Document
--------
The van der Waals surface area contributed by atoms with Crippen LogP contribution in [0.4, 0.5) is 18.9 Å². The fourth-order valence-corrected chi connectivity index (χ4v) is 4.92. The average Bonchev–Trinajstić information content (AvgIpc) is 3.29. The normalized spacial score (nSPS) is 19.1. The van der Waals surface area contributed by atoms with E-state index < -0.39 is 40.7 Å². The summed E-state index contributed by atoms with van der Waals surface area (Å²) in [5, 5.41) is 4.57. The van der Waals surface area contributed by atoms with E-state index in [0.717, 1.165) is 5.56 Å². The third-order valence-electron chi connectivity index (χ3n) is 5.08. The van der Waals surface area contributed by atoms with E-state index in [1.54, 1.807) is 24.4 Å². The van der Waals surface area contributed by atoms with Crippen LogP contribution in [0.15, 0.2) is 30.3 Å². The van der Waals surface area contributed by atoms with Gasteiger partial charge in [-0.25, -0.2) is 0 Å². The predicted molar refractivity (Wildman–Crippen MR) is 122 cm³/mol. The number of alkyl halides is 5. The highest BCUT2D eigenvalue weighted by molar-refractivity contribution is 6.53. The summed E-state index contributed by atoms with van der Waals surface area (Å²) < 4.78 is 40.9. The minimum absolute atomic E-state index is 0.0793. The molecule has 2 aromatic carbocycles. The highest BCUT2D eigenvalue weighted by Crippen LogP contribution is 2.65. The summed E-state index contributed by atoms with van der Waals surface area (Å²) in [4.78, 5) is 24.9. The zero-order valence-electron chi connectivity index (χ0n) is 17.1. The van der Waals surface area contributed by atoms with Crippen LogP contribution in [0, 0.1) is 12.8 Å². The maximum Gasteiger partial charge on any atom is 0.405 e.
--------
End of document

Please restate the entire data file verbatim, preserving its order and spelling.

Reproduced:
The van der Waals surface area contributed by atoms with Crippen LogP contribution in [0.4, 0.5) is 18.9 Å². The fourth-order valence-corrected chi connectivity index (χ4v) is 4.92. The average Bonchev–Trinajstić information content (AvgIpc) is 3.29. The normalized spacial score (nSPS) is 19.1. The van der Waals surface area contributed by atoms with E-state index < -0.39 is 40.7 Å². The summed E-state index contributed by atoms with van der Waals surface area (Å²) in [5, 5.41) is 4.57. The van der Waals surface area contributed by atoms with E-state index in [0.717, 1.165) is 5.56 Å². The third-order valence-electron chi connectivity index (χ3n) is 5.08. The van der Waals surface area contributed by atoms with E-state index in [1.54, 1.807) is 24.4 Å². The van der Waals surface area contributed by atoms with Crippen LogP contribution in [0.15, 0.2) is 30.3 Å². The van der Waals surface area contributed by atoms with Gasteiger partial charge in [-0.25, -0.2) is 0 Å². The predicted molar refractivity (Wildman–Crippen MR) is 122 cm³/mol. The number of alkyl halides is 5. The highest BCUT2D eigenvalue weighted by molar-refractivity contribution is 6.53. The summed E-state index contributed by atoms with van der Waals surface area (Å²) < 4.78 is 40.9. The minimum absolute atomic E-state index is 0.0793. The molecule has 2 aromatic carbocycles. The highest BCUT2D eigenvalue weighted by Crippen LogP contribution is 2.65. The summed E-state index contributed by atoms with van der Waals surface area (Å²) in [4.78, 5) is 24.9. The zero-order valence-electron chi connectivity index (χ0n) is 17.1. The van der Waals surface area contributed by atoms with Crippen LogP contribution in [0, 0.1) is 12.8 Å². The maximum Gasteiger partial charge on any atom is 0.405 e.